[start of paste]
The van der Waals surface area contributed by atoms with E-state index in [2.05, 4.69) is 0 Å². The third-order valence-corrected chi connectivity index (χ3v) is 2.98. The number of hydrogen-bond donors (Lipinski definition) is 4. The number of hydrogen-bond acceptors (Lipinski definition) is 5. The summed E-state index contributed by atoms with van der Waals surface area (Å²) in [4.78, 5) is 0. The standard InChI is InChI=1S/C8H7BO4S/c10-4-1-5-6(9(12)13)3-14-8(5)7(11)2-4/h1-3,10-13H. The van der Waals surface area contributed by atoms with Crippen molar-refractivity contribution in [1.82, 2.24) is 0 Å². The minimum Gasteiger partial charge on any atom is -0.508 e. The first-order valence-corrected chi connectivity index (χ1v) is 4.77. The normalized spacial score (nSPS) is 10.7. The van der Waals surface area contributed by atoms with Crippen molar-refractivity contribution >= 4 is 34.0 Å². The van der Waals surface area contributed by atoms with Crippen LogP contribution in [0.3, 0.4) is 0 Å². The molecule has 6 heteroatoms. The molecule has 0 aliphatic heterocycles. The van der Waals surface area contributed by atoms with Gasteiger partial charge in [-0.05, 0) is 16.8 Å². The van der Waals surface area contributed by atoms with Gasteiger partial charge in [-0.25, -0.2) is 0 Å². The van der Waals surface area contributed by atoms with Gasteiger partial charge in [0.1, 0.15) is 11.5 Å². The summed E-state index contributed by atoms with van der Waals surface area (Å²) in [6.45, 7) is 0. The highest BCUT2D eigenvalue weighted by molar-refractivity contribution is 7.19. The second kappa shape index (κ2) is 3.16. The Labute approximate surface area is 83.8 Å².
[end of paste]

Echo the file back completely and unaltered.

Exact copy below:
The van der Waals surface area contributed by atoms with E-state index in [2.05, 4.69) is 0 Å². The third-order valence-corrected chi connectivity index (χ3v) is 2.98. The number of hydrogen-bond donors (Lipinski definition) is 4. The number of hydrogen-bond acceptors (Lipinski definition) is 5. The summed E-state index contributed by atoms with van der Waals surface area (Å²) in [4.78, 5) is 0. The standard InChI is InChI=1S/C8H7BO4S/c10-4-1-5-6(9(12)13)3-14-8(5)7(11)2-4/h1-3,10-13H. The van der Waals surface area contributed by atoms with Crippen molar-refractivity contribution in [1.82, 2.24) is 0 Å². The minimum Gasteiger partial charge on any atom is -0.508 e. The first-order valence-corrected chi connectivity index (χ1v) is 4.77. The normalized spacial score (nSPS) is 10.7. The van der Waals surface area contributed by atoms with Crippen molar-refractivity contribution >= 4 is 34.0 Å². The van der Waals surface area contributed by atoms with Crippen LogP contribution in [0.3, 0.4) is 0 Å². The molecule has 6 heteroatoms. The molecule has 0 aliphatic heterocycles. The van der Waals surface area contributed by atoms with Gasteiger partial charge in [-0.05, 0) is 16.8 Å². The van der Waals surface area contributed by atoms with Gasteiger partial charge in [-0.25, -0.2) is 0 Å². The van der Waals surface area contributed by atoms with Gasteiger partial charge in [0.1, 0.15) is 11.5 Å². The summed E-state index contributed by atoms with van der Waals surface area (Å²) in [6.45, 7) is 0. The highest BCUT2D eigenvalue weighted by molar-refractivity contribution is 7.19. The second kappa shape index (κ2) is 3.16. The Labute approximate surface area is 83.8 Å².